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Caltech Authors (95,836 recursos)
Repository of works by Caltech published authors.

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Mostrando recursos 1 - 20 de 42,426

1. Preliminary Report on the 1995 Ridgecrest Earthquake Sequence in Eastern California - Hauksson, Egill; Hutton, Kate; Kanamori, Hiroo; Jones, Lucile; Mori, James; Hough, Susan; Roquemore, Glenn
The Ridgecrest earthquake sequence began on 17 August 1995 with a M_L 5.4 earthquake. As of October 3, 1995, the Southern California Seismic Network (SCSN) had recorded over 4,500 events in the sequence, with eight events of M ≥ 4.0. These earthquakes are occurring along the eastern edge of the Indian Wells Valley along a small stretch of the thoroughgoing Eastern California Shear Zone (ECSZ). Previous large events within the ECSZ include the 1992 (M_w 7.3) Landers earthquake sequence and the 1872 (M 7.6) Owens Valley earthquake. The only large earthquake to occur near Indian Wells Valle, was the 1946...

2. Crystal Structure of Invasin: A Bacterial Integrin-Binding Protein - Hamburger, Zsuzsa A.; Brown, Michele S.; Isberg, Ralph R.; Bjorkman, Pamela J.
The Yersinia pseudotuberculosis invasin protein promotes bacterial entry by binding to host cell integrins with higher affinity than natural substrates such as fibronectin. The 2.3 angstrom crystal structure of the invasin extracellular region reveals five domains that form a 180 angstrom rod with structural similarities to tandem fibronectin type III domains. The integrin-binding surfaces of invasin and fibronectin include similarly located key residues, but in the context of different folds and surface shapes. The structures of invasin and fibronectin provide an example of convergent evolution, in which invasin presents an optimized surface for integrin binding, in comparison with host substrates.

3. Stem-Cell Homeostasis and Growth Dynamics Can Be Uncoupled in the Arabidopsis Shoot Apex - Reddy, G. Venugopala; Meyerowitz, Elliot M.
The shoot apical meristem (SAM) is a collection of stem cells that resides at the tip of each shoot and provides the cells of the shoot. It is divided into functional regions. The central zone (CZ) at the tip of the meristem is the domain of expression of the CLAVATA3 (CLV3) gene, encoding a putative ligand for a transmembrane receptor kinase, CLAVATA1, active in cells of the rib meristem (RM), located just below the CZ. We show here that CLV3 restricts its own domain of expression (the CZ) by preventing differentiation of peripheral zone cells (PZ), which surround the CZ,...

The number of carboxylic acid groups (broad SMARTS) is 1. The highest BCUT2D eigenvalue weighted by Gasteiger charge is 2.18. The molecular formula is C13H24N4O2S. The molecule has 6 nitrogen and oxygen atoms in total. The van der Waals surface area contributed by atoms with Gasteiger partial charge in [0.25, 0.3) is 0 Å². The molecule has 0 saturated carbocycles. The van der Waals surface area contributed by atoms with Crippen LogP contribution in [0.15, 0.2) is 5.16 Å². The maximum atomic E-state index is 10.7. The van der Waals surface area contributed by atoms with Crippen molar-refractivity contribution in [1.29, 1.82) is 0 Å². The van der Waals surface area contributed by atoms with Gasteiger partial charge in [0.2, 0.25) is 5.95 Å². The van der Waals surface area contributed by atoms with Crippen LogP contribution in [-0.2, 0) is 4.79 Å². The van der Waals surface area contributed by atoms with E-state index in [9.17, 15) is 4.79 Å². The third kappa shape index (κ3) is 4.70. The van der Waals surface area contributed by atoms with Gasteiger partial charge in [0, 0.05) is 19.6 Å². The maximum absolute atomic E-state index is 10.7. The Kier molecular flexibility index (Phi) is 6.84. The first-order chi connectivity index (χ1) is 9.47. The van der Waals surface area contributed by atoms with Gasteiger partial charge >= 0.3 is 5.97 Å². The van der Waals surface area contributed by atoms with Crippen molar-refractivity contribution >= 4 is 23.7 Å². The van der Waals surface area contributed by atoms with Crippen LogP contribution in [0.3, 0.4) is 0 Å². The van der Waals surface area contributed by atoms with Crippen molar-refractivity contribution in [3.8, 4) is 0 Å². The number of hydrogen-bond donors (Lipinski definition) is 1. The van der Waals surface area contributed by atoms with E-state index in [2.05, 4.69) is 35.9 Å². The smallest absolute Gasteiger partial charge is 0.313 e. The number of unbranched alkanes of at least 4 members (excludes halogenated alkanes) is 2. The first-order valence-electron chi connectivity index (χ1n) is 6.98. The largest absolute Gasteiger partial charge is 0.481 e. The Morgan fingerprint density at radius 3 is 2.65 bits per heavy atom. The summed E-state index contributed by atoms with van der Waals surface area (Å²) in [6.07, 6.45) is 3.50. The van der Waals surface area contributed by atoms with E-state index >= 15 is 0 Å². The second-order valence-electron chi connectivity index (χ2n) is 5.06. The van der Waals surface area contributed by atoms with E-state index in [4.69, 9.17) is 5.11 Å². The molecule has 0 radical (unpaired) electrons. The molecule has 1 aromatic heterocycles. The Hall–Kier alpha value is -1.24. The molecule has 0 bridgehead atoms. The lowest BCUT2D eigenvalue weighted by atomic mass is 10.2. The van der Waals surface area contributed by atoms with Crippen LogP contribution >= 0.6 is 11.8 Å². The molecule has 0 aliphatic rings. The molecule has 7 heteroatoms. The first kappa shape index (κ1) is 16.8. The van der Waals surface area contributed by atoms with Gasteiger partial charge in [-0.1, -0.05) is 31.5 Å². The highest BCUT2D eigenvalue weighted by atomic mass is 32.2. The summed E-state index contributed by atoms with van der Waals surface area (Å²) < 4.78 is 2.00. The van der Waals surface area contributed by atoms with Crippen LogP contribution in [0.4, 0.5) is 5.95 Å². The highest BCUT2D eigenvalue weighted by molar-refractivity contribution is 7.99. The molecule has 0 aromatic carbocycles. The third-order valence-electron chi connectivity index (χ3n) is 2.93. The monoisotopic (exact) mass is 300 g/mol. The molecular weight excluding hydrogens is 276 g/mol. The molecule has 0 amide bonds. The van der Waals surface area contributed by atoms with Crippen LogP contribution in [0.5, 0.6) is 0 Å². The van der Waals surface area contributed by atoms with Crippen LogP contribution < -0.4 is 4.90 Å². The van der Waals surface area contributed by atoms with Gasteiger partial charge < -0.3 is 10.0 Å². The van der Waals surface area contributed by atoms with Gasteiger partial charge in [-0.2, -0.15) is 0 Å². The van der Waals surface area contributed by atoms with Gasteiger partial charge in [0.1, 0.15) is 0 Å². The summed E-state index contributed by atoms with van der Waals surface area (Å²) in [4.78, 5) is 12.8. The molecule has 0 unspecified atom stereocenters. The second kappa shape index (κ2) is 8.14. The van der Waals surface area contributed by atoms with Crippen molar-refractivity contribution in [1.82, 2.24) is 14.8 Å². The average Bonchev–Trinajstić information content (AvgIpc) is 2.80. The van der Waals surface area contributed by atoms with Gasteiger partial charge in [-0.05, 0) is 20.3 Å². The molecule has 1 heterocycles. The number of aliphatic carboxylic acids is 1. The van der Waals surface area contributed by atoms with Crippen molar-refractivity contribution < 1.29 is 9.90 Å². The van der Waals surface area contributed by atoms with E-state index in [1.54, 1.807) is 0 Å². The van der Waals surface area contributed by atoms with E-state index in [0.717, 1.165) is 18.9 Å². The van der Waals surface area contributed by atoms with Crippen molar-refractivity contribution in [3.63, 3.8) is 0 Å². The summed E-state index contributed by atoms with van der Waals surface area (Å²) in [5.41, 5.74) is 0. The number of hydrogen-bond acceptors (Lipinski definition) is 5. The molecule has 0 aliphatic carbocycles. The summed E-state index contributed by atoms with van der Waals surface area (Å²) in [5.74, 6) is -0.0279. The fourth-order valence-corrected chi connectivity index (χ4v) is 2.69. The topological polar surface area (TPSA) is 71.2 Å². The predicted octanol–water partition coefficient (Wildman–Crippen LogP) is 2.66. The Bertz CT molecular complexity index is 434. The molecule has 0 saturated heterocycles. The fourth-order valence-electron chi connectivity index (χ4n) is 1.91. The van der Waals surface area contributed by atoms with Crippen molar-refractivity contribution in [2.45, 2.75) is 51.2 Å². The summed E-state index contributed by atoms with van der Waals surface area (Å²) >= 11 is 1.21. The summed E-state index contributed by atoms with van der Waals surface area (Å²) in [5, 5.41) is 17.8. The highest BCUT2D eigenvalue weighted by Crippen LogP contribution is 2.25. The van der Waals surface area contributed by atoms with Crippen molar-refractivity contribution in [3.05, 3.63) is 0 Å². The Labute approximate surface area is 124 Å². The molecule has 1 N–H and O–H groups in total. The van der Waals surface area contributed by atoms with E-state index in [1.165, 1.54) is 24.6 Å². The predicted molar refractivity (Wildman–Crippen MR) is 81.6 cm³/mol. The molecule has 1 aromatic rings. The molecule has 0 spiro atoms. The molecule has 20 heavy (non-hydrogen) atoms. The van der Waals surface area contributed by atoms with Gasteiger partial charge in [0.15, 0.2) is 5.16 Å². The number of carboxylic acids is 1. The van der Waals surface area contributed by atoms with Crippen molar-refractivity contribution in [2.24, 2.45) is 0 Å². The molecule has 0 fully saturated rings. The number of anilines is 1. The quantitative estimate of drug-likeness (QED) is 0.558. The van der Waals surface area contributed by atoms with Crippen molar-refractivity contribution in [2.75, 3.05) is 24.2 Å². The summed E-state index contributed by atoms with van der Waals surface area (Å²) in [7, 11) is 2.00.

4. A model for MRI contrast enhancement using T_1 agents - Ahrens, E. T.; Rothbächer, U.; Jacobs, R. E.; Fraser, S. E.
Contrast in MRI relies on differences in the local environment of water and is often enhanced by using contrast agents. We present a simple model for evaluating the minimal contrast agent concentration required to produce “satisfactory” contrast enhancement in magnetic resonance images. Previous strategies have been based largely on empirical results for specific systems. The present tissue contrast model (TCM) can be applied to “conventional,” targeted, or biochemically responsive agents. The model results are formulated so that only a small number of parameters are required to analyze a given scenario. The TCM is a particularly useful tool in the development...

5. Two-Dimensional Photonic Band-Gap Defect Mode Laser - Painter, O.; Lee, R. K.; Scherer, A.; Yariv, A.; O'Brien, J. D.; Dapkus, P. D.; Kim, I.
A laser cavity formed from a single defect in a two-dimensional photonic crystal is demonstrated. The optical microcavity consists of a half wavelength–thick waveguide for vertical confinement and a two-dimensional photonic crystal mirror for lateral localization. A defect in the photonic crystal is introduced to trap photons inside a volume of 2.5 cubic half-wavelengths, approximately 0.03 cubic micrometers. The laser is fabricated in the indium gallium arsenic phosphide material system, and optical gain is provided by strained quantum wells designed for a peak emission wavelength of 1.55 micrometers at room temperature. Pulsed lasing action has been observed at a wavelength...

6. Cracks Faster than the Shear Wave Speed - Rosakis, A. J.; Samudrala, O.; Coker, D.
Classical dynamic fracture theories predict the surface wave speed to be the limiting speed for propagation of in-plane cracks in homogeneous, linear elastic materials subjected to remote loading. This report presents experimental evidence to the contrary. Intersonic shear-dominated crack growth featuring shear shock waves was observed along weak planes in a brittle polyester resin under far-field asymmetric loading. When steady-state conditions were attained, the shear cracks propagated at speeds close to √2 times the material shear wave speed. These observations have similarities to shallow earthquake events where intersonic shear rupture speeds have been surmised.

7. Crystal Structure of Human ZAG, a Fat-Depleting Factor Related to MHC Molecules - Sánchez, Luis M.; Chirino, Arthur J.; Bjorkman, Pamela J.
Zn-α_2-glycoprotein (ZAG) is a soluble protein that is present in serum and other body fluids. ZAG stimulates lipid degradation in adipocytes and causes the extensive fat losses associated with some advanced cancers. The 2.8 angstrom crystal structure of ZAG resembles a class I major histocompatibility complex (MHC) heavy chain, but ZAG does not bind the class I light chain β_2-microglobulin. The ZAG structure includes a large groove analogous to class I MHC peptide binding grooves. Instead of a peptide, the ZAG groove contains a nonpeptidic compound that may be implicated in lipid catabolism under normal or pathological conditions.